My first job out of school was a cool-sounding robotics role at a startup in Boston. When I started work as robotic systems analyst it turned out a lot of my job was just figuring out where to find the right data in various databases. I learned this thing called “SQL” and ended up doing a fair amount of data gophering (ie. digging for data for other people). One of my first tasks was to pull down all of a robotic system’s configurations from the database and try to line it up and audit the configurations by comparing each of our deployments. When I was done, I handed over the report to the support team to help finish the analysis. I ended up doing this same analysis a few times for new deployments and saved my code so it would be easy for me to reproduce.
Eventually, I realized that instead of just fetching and rerunning this query each time, I could just build a tool people could use to do the analysis for themselves. So we setup a webserver, automated the analysis and query, put it in a tool and even put a search box on it and allowed everyone to see how different configurations were set across all our deployments. Every time we sold a new robotic system and put it online, configurations for the new deployment magically showed up in the tool. I had built my first data product! Now, people could get 99% of the value out of my manual reports and I didn’t have to lift a finger.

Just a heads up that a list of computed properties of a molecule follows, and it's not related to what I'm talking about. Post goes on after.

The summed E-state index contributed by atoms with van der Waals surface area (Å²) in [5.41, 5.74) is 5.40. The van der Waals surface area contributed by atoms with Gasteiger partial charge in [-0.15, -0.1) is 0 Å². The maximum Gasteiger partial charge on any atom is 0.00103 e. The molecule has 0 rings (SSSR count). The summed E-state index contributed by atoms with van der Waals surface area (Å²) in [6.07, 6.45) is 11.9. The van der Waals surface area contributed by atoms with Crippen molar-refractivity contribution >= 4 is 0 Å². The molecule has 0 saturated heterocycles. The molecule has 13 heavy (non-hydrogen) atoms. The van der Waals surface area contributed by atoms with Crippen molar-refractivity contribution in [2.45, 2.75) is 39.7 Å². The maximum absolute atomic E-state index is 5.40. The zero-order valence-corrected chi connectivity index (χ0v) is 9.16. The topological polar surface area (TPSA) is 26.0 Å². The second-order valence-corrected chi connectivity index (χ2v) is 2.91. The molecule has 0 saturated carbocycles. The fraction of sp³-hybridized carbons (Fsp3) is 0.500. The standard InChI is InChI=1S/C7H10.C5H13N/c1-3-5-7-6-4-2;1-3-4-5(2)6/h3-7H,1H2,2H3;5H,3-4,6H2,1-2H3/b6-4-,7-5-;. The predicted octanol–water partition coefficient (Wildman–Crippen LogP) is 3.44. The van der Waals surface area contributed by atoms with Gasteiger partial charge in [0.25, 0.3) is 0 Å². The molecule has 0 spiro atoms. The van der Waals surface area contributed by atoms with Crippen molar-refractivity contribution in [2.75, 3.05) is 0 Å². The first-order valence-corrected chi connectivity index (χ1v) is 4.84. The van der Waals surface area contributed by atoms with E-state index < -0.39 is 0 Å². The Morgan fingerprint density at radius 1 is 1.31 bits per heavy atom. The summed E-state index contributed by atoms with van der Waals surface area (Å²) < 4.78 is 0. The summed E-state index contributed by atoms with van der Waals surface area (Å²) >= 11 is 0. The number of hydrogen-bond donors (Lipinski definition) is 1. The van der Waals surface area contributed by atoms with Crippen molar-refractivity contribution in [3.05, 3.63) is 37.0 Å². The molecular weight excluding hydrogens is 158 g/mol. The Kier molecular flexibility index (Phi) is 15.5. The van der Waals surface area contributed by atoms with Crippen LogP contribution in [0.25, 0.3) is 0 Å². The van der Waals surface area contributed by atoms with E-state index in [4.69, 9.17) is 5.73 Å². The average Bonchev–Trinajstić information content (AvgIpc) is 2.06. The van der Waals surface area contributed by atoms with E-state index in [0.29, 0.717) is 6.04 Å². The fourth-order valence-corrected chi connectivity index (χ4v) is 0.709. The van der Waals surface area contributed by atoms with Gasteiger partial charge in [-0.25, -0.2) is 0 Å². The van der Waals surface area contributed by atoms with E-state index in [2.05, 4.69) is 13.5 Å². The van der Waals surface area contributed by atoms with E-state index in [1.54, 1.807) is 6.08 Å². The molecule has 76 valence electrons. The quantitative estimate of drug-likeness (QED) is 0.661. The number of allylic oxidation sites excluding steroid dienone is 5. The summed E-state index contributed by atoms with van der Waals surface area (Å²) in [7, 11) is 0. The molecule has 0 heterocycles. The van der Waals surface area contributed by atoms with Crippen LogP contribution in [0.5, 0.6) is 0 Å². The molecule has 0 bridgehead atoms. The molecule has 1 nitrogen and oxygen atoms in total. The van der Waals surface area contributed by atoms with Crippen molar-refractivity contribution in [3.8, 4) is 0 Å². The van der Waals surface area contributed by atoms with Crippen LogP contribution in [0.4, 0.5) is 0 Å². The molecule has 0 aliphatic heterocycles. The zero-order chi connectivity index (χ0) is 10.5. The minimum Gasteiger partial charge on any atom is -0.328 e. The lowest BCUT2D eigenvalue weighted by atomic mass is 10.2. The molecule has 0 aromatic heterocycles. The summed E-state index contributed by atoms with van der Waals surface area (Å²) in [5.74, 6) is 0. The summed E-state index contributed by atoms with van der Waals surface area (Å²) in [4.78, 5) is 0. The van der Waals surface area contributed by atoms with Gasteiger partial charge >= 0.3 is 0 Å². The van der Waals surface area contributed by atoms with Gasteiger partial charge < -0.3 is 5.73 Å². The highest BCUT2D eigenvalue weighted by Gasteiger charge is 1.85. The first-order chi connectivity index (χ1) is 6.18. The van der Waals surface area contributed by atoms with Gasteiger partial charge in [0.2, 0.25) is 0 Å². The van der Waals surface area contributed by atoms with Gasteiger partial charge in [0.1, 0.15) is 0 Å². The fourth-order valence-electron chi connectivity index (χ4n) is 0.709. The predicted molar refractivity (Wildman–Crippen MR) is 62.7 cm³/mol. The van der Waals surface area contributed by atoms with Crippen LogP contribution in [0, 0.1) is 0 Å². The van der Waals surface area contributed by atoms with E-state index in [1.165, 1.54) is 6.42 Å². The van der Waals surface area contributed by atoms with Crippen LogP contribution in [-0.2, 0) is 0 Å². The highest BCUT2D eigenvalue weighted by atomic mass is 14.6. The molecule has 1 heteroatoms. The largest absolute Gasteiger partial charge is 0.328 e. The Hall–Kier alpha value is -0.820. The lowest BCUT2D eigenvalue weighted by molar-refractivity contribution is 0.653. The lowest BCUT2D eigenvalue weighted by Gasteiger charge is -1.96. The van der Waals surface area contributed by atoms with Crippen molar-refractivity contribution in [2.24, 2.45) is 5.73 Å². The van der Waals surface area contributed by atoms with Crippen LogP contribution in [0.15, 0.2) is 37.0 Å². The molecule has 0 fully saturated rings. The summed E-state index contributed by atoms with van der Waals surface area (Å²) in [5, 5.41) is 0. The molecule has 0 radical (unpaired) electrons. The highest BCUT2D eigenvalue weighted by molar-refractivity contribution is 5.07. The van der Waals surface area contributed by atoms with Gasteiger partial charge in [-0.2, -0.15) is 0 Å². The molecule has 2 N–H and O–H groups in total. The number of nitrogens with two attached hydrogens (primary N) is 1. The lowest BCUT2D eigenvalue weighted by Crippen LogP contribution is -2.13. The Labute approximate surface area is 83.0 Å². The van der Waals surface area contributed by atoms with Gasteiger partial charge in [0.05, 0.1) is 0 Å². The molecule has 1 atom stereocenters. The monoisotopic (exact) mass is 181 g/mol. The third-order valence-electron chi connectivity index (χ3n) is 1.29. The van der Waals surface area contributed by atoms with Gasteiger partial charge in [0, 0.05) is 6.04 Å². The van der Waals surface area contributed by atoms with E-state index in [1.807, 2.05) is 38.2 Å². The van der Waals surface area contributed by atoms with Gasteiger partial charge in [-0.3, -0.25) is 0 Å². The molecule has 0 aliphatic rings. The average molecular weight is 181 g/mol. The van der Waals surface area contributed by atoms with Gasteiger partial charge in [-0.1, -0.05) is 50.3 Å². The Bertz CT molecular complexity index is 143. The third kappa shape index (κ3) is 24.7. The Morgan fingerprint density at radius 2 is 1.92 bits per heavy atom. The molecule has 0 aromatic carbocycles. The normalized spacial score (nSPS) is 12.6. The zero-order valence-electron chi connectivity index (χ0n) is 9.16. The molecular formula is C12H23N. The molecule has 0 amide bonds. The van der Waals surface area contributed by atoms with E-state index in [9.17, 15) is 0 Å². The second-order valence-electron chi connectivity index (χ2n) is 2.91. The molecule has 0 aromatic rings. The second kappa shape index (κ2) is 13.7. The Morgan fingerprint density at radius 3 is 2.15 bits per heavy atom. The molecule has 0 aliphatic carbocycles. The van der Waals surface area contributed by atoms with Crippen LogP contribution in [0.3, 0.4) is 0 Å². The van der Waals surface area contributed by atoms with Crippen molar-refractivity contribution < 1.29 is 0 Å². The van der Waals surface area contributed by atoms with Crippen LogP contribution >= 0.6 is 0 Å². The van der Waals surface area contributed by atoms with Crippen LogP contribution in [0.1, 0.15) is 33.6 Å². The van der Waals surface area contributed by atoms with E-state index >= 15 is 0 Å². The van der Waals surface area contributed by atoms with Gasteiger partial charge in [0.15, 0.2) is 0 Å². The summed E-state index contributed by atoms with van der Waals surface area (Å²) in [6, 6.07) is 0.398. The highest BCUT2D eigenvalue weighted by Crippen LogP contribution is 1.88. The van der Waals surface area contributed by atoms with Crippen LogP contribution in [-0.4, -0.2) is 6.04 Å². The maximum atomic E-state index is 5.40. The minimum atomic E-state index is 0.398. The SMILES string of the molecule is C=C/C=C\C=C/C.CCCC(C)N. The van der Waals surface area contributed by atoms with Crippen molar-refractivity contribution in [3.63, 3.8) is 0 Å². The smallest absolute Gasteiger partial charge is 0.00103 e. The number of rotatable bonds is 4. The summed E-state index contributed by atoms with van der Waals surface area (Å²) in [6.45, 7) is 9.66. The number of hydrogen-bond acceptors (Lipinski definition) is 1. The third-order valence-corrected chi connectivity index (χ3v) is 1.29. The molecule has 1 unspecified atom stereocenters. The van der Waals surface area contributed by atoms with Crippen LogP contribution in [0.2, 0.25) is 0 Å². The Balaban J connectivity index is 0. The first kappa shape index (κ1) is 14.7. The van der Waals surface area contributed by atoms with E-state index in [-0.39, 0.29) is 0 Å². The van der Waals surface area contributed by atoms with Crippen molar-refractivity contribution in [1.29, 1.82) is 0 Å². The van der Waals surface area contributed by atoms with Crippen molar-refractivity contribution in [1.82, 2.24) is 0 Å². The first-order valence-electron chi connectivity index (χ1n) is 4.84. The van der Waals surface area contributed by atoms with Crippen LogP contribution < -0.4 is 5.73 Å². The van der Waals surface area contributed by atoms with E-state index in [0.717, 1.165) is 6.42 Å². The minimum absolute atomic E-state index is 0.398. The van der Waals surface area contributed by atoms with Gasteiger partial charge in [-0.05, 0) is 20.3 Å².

Not only did this tool save me time, but now the support organization could go and compare configurations across all our deployments with no cost, so they ended up doing it way more often. We built in features to flag configuration discrepancies and in the process moved towards even automating some insights as well as just the raw information. People would check the tool throughout the day, dozens of times per week — clearly this value would not have been possible without automation.